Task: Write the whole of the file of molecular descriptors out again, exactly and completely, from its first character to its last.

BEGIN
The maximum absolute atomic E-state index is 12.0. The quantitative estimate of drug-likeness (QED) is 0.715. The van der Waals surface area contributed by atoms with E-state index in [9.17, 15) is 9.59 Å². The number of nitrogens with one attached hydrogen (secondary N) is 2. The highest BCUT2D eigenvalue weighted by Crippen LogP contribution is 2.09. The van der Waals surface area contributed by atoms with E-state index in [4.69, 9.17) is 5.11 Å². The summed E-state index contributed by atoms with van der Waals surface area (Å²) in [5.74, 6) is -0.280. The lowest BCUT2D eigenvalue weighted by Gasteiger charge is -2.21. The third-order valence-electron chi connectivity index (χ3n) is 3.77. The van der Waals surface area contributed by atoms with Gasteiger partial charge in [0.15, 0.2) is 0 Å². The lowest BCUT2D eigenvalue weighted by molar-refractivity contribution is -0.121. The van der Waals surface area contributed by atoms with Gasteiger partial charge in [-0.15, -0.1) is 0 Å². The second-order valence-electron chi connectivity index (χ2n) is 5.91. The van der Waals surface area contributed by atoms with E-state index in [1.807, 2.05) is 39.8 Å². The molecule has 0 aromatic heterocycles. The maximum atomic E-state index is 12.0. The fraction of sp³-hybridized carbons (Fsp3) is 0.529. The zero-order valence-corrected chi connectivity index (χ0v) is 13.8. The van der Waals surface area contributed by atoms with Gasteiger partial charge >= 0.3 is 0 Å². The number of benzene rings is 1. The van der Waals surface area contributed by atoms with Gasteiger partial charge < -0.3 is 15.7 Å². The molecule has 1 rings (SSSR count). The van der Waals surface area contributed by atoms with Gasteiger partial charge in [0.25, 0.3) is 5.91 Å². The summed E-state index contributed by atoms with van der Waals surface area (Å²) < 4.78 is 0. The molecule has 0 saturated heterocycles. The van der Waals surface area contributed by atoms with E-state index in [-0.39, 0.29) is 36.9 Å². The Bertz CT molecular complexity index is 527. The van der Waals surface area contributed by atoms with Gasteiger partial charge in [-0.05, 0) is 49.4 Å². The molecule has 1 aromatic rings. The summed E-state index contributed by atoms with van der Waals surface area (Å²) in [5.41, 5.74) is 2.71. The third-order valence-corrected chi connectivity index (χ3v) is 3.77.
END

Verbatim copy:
The maximum absolute atomic E-state index is 12.0. The quantitative estimate of drug-likeness (QED) is 0.715. The van der Waals surface area contributed by atoms with E-state index in [9.17, 15) is 9.59 Å². The number of nitrogens with one attached hydrogen (secondary N) is 2. The highest BCUT2D eigenvalue weighted by Crippen LogP contribution is 2.09. The van der Waals surface area contributed by atoms with E-state index in [4.69, 9.17) is 5.11 Å². The summed E-state index contributed by atoms with van der Waals surface area (Å²) in [5.74, 6) is -0.280. The lowest BCUT2D eigenvalue weighted by Gasteiger charge is -2.21. The third-order valence-electron chi connectivity index (χ3n) is 3.77. The van der Waals surface area contributed by atoms with Gasteiger partial charge in [0.15, 0.2) is 0 Å². The lowest BCUT2D eigenvalue weighted by molar-refractivity contribution is -0.121. The van der Waals surface area contributed by atoms with Gasteiger partial charge in [-0.15, -0.1) is 0 Å². The second-order valence-electron chi connectivity index (χ2n) is 5.91. The van der Waals surface area contributed by atoms with E-state index in [1.807, 2.05) is 39.8 Å². The molecule has 0 aromatic heterocycles. The maximum atomic E-state index is 12.0. The fraction of sp³-hybridized carbons (Fsp3) is 0.529. The zero-order valence-corrected chi connectivity index (χ0v) is 13.8. The van der Waals surface area contributed by atoms with Gasteiger partial charge >= 0.3 is 0 Å². The number of benzene rings is 1. The van der Waals surface area contributed by atoms with Gasteiger partial charge < -0.3 is 15.7 Å². The molecule has 1 rings (SSSR count). The van der Waals surface area contributed by atoms with Gasteiger partial charge in [0.25, 0.3) is 5.91 Å². The summed E-state index contributed by atoms with van der Waals surface area (Å²) < 4.78 is 0. The molecule has 0 saturated heterocycles. The van der Waals surface area contributed by atoms with E-state index in [-0.39, 0.29) is 36.9 Å². The Bertz CT molecular complexity index is 527. The van der Waals surface area contributed by atoms with Gasteiger partial charge in [-0.05, 0) is 49.4 Å². The molecule has 1 aromatic rings. The summed E-state index contributed by atoms with van der Waals surface area (Å²) in [5.41, 5.74) is 2.71. The third-order valence-corrected chi connectivity index (χ3v) is 3.77.